RRHX - Michigan Railroad History
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Re: MIGN and Ann Arbor
Posted by Alex Huff on 12/15/2014, 6:17 pm, in reply to "Re: MIGN and Ann Arbor"
Trackage rights in order to effect interchange are extremely common. On April 1, 1976, MIGN had rights to operate over what was now Conrail from north of the C&O diamond at Comstock Park down to the GTW diamond at Fuller Jct. As there was some concern about unhappy folk on what was now Conrail, I was conductor on the first MIGN train south. Ed Seeley, who once fired on the line, was engineer. Our first trip was the night of April1, arriving at Comstock Park a little after dawn on April 2nd. We waited for a Conrail pilot to meet us there, as we were not yet qualified to operate down to Fuller. Meanwhile, sitting at the north end of the Fuller yard, was our pilot and Conrail's trainmaster. No radios. Finally, after calling Cadillac, MIGN's world headquarters, and being told we were probably waiting at Comstock Park, the CR folks drove to where we were. I listened to some griping from the pilot, who seemed to think being non-union was a crime against nature. I may have pulled out my current UTU card, but I don't really recall. I do remember sticking it in the face of the UTU lobbyist in Lansing when he was grousing about the state dealing with a non-union group. In any case, our arrival at Fuller, pulling south far enough to clear the switch so we could shove our delivery into a yard track officially completed the establishment of MIGN's right of access. We had no rights to interchange with either C&O or GTW. Shortly thereafter, a couple of Conrail officials came to Cadillac to formally "qualify" MIGN's train and engine crewmen to operate south of the Comstock Park diamond to Fuller. MIGN never paid anything for the maintenance of that stretch of track. MIGN, as the successor to Penn Central, inherited all the existing interchange agreements, C&O at Reed City, Traverse City and Bayview, Ann Arbor at Cadillac, which included access to the wye in town and to the tracks north of the depot in Mackinaw City for interchange with Soo Line and D&M.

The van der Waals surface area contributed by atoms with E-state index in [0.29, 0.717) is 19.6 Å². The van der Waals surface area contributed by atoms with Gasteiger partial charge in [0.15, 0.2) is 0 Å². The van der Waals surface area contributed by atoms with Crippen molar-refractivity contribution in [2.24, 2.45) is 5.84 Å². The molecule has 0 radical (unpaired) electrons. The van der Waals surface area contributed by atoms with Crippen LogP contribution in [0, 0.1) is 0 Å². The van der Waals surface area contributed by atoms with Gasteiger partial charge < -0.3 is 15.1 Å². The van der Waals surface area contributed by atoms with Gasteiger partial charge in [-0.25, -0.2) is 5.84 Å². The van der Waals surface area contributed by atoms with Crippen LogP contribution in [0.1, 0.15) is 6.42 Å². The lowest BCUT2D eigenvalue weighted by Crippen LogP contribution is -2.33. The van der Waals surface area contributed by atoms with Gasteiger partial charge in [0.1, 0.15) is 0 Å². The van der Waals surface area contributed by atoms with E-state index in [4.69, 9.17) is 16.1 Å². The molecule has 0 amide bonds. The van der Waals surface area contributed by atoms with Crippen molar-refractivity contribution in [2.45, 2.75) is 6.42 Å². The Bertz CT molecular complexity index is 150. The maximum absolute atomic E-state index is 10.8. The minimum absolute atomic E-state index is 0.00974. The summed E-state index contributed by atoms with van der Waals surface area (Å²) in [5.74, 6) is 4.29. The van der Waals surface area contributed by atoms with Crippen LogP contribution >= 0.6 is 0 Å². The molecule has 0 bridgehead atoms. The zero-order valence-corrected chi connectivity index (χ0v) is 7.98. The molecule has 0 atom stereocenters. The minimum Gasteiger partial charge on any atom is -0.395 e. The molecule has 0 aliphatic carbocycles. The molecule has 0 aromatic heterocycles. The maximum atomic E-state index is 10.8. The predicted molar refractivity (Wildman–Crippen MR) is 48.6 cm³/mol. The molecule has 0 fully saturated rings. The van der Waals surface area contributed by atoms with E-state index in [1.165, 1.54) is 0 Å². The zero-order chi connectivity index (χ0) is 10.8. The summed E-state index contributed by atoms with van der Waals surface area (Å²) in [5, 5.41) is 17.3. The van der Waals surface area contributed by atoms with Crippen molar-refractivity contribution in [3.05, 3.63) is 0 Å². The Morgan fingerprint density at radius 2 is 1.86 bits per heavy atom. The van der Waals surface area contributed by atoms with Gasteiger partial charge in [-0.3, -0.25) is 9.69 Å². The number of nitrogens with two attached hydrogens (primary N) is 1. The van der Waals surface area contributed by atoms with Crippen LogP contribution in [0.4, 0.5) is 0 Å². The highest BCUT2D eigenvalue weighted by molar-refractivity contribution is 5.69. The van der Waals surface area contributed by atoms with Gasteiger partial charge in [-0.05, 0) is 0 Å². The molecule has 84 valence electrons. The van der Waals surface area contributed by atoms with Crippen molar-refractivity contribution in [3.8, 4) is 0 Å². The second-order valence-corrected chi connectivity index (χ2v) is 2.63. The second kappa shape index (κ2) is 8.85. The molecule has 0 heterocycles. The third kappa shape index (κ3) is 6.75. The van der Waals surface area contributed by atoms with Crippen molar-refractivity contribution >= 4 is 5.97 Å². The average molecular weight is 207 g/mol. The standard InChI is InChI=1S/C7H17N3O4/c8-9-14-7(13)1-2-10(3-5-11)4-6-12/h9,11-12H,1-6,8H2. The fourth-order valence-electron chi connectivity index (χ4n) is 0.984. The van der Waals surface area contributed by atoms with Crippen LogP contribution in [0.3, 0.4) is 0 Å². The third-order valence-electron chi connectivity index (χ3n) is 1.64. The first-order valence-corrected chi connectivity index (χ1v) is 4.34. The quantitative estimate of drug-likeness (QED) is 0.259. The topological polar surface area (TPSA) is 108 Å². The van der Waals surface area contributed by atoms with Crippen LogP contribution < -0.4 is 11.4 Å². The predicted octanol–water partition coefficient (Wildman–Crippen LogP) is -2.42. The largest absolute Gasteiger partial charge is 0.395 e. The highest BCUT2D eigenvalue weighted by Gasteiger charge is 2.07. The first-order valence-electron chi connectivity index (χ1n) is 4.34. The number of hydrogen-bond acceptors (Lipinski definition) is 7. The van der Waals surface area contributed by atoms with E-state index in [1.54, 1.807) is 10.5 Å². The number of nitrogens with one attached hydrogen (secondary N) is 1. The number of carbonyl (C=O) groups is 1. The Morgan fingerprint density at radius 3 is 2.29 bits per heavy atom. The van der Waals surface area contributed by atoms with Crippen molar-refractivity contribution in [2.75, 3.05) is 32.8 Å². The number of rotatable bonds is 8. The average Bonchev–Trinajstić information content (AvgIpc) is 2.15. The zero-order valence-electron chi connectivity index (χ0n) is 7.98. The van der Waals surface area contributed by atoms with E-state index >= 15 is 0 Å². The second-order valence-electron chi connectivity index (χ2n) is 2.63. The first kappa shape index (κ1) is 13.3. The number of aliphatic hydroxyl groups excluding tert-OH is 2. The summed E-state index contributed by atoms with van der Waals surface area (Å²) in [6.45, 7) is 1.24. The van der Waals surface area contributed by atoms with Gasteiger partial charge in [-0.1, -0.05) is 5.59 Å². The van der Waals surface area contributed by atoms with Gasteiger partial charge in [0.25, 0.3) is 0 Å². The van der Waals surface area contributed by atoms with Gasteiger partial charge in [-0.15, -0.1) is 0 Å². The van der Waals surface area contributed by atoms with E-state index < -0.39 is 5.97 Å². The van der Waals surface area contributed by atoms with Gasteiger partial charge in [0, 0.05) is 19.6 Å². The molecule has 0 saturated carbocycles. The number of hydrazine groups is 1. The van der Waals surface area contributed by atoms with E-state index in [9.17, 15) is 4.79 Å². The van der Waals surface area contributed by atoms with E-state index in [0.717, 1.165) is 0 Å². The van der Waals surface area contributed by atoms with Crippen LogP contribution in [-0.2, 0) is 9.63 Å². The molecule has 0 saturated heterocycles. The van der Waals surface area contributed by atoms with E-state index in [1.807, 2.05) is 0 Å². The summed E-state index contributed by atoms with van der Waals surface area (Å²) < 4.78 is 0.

Over time, the relationship warmed up with the Conrail folk. The yard crews felt the overhead traffic as a result of the flagout helped keep a switch job in the yard. It was rare, but once in a while, the switch crew that came up from Hughart to switch Fisher Body would run late. Very informally, they would hand a list of their inbound cars to MIGN's crew while they dashed into the plant to make their pulls. MIGN would line up their spots according to the list. In exchange, CR turned a blind eye to MIGN using the yard tracks to line up the shorts that would be set out at Rockford Paper and the green hide spur at Wolverine World Wide.
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